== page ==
A new book ventures to the farthest reaches of the Marvel Universe and returns with stories to spare

Daniel Felsenthal in The Village Voice:

In a utopia, there’d be an issue for everyone. For me, it was Uncanny X-Men No. 414, which I read on the floor of a Pine Sol–scented Barnes and Noble when I was 11. Seated pretzel-legged in one of the aisles, I found something unexpectedly weighty in the Marvel comic: Abused by his father, a boy literally explodes. A lapsed superhero named Northstar discovers him in his home’s rubble. Northstar is gay, we know, because Professor Xavier, founder of a school for “gifted youngsters” with mutant powers they need to learn how to control, wants to hire the flying, ultrafast Canadian; he’d like to diversify his teaching staff so that his students have homosexual role models.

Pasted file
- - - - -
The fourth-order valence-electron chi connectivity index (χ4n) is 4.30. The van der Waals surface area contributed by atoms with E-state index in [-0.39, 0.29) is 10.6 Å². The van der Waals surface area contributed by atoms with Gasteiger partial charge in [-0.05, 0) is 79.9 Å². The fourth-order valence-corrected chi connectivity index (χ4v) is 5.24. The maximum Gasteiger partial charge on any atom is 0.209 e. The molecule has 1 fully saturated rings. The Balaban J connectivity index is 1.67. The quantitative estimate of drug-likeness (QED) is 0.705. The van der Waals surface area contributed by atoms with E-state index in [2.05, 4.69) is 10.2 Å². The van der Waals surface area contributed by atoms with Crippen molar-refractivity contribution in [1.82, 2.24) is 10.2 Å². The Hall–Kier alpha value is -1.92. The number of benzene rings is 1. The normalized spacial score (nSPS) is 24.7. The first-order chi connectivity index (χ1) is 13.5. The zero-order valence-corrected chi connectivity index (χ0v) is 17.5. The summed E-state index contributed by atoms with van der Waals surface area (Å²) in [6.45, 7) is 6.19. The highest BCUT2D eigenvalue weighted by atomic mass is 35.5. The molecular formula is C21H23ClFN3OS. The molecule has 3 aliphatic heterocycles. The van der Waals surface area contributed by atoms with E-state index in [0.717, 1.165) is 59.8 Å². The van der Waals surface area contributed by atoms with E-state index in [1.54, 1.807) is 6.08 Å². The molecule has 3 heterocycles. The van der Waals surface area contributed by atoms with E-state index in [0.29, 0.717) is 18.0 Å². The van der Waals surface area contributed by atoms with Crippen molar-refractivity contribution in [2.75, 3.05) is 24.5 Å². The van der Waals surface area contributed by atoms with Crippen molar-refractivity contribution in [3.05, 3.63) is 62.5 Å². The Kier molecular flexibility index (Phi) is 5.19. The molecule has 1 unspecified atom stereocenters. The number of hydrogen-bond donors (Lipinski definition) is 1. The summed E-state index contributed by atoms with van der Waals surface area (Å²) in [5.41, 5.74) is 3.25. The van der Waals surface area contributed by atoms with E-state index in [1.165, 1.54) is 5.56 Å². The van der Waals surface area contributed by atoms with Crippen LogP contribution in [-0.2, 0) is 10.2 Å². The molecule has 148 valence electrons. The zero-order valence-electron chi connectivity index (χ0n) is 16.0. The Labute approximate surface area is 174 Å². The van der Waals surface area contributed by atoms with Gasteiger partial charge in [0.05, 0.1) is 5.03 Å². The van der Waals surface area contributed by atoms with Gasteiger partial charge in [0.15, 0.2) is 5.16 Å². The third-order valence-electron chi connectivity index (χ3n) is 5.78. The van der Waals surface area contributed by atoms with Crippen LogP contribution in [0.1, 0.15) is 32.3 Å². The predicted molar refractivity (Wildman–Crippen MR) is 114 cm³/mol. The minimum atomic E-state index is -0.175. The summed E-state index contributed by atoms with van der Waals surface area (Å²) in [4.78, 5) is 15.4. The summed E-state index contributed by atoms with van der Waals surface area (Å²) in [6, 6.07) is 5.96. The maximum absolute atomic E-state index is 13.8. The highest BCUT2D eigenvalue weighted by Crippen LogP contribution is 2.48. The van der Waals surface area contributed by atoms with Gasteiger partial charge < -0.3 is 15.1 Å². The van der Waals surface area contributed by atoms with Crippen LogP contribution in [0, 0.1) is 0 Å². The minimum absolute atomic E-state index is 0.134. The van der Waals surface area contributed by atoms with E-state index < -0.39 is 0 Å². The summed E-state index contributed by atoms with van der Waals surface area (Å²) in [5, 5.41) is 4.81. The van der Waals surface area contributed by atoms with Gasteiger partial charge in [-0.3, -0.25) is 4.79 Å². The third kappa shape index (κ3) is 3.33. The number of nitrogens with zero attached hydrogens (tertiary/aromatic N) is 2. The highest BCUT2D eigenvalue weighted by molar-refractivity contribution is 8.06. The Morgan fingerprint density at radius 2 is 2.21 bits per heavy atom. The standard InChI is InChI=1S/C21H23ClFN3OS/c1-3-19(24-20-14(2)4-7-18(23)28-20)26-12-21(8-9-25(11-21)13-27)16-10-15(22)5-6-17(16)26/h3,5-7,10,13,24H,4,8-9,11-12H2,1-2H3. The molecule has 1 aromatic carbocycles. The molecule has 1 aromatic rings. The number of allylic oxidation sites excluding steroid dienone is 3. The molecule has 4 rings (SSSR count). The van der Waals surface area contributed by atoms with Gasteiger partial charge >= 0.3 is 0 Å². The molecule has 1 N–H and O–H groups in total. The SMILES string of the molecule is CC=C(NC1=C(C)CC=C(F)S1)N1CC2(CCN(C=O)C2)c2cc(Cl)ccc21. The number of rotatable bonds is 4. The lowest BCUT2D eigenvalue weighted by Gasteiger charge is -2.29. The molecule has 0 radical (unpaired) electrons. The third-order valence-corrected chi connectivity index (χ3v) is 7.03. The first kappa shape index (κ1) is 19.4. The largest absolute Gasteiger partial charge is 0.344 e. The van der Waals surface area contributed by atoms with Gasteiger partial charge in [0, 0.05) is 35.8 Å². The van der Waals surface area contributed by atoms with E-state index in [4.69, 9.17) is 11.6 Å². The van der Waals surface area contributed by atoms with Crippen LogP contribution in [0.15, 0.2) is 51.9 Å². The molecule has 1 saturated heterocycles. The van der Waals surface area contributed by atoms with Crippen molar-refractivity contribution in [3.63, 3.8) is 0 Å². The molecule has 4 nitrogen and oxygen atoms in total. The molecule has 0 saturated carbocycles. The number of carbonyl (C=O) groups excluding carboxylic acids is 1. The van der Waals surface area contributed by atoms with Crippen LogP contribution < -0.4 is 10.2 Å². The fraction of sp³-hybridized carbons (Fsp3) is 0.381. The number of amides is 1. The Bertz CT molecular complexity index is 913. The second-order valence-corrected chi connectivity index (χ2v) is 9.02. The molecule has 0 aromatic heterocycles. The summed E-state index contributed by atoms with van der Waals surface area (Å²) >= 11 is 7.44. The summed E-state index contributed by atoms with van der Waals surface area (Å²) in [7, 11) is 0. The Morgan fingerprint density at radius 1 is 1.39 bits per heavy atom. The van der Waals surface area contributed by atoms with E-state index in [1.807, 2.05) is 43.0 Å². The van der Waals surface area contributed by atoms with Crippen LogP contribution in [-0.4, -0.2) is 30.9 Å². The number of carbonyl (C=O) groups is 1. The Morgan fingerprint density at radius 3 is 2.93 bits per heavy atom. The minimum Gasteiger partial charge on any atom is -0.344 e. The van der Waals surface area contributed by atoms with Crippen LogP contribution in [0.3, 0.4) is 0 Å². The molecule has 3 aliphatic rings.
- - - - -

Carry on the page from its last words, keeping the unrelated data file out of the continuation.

“Huh?” I thought, dropped from the drab retailer into a friendlier dimension. I’d never read anything so frankly queer before. The year was 2002, and I only knew gayness as the butt of jokes. Studio films were smattered with swishy stereotypes for comic relief, while the lyrics of Top 40 hitmakers like Eminem and DMX made mincemeat of homosexuals.

More here.